[swift-evolution] multi-line string literals.

Brent Royal-Gordon brent at architechies.com
Mon Apr 25 18:59:27 CDT 2016

> To audition Xcode using the following multi-line syntax:
>         let xml = "<?xml version=\"1.0\"?>
>             "<catalog>
>             "   <book id=\"bk101\" empty=\"\">
>             "       <author>\(author)</author>
>             "       <title>XML Developer's Guide</title>
>             "       <genre>Computer</genre>
>             "       <price>44.95</price>
>             "       <publish_date>2000-10-01</publish_date>
>             "       <description>An in-depth look at creating applications with XML.</description>
>             "   </book>
>             "</catalog>
>             ""
>         print(xml)
> You can install:  http://johnholdsworth.com/swift-LOCAL-2016-04-25-a-osx.tar.gz

This is super-cool, and in a little bit of testing, I really like what this does to multiline strings. The quotation marks on the left end up forming a column that marks the lines as special, much like using `///` on multiline doc comments instead of `/**`.

In the spirit of building prototypes, I wrote a Perl script which generates literals in various formats: <https://dl.dropboxusercontent.com/u/64017186/make-swift-literal.pl> It allows you to feed in different strings and evaluate how they might look with various language features we might add.

The command takes a file on the command line ("-" for stdin, nothing to use the contents of the pasteboard) and prints it as a Swift literal. It supports the following options:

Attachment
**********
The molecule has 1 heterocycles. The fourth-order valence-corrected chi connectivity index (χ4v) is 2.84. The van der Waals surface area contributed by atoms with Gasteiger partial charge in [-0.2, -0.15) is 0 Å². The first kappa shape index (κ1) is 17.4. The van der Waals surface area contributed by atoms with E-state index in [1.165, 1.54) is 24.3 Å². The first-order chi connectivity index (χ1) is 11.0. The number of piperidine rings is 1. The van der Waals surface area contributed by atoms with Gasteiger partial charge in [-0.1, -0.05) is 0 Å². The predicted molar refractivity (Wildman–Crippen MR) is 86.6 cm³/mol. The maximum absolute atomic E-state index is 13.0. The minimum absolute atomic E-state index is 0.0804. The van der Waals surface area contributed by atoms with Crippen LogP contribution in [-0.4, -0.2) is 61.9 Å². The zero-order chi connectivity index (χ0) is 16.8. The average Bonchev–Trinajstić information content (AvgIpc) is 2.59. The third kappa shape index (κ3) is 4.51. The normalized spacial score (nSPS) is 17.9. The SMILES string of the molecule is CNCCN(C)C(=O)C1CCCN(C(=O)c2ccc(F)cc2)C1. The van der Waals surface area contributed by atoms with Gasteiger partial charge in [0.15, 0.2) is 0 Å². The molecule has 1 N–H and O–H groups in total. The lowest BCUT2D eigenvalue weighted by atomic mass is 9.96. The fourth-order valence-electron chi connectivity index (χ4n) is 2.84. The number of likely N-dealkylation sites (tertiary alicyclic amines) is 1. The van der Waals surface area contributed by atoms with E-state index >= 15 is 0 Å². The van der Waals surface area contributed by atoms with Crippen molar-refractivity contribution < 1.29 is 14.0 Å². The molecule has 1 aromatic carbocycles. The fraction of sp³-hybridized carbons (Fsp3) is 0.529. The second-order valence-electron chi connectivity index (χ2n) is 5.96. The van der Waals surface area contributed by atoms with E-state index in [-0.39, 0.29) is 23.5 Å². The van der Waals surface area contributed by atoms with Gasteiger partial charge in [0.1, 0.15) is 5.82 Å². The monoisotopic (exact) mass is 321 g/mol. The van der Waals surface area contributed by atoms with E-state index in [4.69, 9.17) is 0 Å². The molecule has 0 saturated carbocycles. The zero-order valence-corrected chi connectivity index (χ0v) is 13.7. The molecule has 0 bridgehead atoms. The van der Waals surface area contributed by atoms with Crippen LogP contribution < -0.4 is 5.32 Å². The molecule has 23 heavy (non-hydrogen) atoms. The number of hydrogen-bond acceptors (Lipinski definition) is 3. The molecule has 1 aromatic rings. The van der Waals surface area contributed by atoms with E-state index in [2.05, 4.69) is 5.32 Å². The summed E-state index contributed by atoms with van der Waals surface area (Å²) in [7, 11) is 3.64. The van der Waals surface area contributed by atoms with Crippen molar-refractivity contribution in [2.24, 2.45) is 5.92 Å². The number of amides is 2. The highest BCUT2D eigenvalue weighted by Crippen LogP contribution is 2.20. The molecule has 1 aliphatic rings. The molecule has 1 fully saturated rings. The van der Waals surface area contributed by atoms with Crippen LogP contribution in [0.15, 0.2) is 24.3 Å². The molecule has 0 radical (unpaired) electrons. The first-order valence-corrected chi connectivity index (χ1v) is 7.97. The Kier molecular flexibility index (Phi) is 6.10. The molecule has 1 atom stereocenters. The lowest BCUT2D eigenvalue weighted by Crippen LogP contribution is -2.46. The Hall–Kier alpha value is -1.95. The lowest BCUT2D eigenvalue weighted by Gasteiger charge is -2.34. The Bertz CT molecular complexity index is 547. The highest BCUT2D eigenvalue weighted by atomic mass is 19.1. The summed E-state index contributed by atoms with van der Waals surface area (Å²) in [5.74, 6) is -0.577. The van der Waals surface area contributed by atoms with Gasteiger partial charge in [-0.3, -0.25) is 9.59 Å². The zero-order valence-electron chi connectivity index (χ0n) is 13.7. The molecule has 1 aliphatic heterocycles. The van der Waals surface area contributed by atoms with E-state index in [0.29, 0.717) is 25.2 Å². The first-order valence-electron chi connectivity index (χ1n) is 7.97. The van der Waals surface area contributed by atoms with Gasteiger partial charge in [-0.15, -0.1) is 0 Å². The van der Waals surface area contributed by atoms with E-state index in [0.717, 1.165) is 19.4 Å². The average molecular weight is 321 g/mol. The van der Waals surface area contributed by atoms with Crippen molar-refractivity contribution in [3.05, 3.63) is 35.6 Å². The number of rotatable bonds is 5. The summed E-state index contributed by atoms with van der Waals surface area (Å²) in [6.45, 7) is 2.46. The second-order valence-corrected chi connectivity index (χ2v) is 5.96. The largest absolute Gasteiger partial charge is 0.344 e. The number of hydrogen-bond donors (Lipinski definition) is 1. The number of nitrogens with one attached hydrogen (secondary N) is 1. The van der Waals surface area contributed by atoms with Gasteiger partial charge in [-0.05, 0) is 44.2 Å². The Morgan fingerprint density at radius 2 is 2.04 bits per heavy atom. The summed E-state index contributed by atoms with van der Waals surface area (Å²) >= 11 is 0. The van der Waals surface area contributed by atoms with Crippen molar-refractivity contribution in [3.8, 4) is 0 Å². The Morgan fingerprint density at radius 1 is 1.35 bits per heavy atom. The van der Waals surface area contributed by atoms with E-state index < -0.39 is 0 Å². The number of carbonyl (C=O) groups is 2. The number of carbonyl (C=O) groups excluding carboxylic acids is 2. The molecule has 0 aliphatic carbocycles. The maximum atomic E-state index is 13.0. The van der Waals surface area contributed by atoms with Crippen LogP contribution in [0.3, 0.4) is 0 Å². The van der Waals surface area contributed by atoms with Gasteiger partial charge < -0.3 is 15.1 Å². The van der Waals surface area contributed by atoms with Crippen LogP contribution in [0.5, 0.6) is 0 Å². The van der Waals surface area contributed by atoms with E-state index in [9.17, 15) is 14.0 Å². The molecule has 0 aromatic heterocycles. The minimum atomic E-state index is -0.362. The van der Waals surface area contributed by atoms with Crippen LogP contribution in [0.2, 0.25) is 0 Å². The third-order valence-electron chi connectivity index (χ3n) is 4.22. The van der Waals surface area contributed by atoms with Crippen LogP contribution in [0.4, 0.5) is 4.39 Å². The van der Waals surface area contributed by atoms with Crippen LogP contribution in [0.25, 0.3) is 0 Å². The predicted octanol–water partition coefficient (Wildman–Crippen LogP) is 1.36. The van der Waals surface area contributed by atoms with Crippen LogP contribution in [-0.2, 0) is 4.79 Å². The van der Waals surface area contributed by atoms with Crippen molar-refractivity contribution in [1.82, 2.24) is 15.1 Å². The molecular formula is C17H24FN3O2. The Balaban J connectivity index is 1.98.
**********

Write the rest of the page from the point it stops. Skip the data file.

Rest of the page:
* --multiline|nomultiline: Controls the hanging-quote format we've been discussing for multiline quotes.
* --unescaped|nounescaped: Controls the `e"string"` format we've been discussing for quotes that ignore escaping.
* --quotes=n: Sets the number of quotation marks to be used.
* --auto|noauto: If enabled, the exact settings are chosen heuristically, with the command-line options being used as maximums. If disabled, the options directly control the settings used.

The default is to use heuristics, enable all options with a very high maximum number of quotes, and read the string from the pasteboard. (These defaults are controlled from lines 9 and 13-16.) I chose these defaults so that this can be used to prototype a "Paste as String Literal" command in TextMate 2. Just open the Swift bundle in the bundle editor, paste the script into a new "Paste as String Literal" command, and choose "Key Equivalent: Ctrl-Cmd-V", "Input: Nothing", and "Output: Replace Selection".

Brent Royal-Gordon

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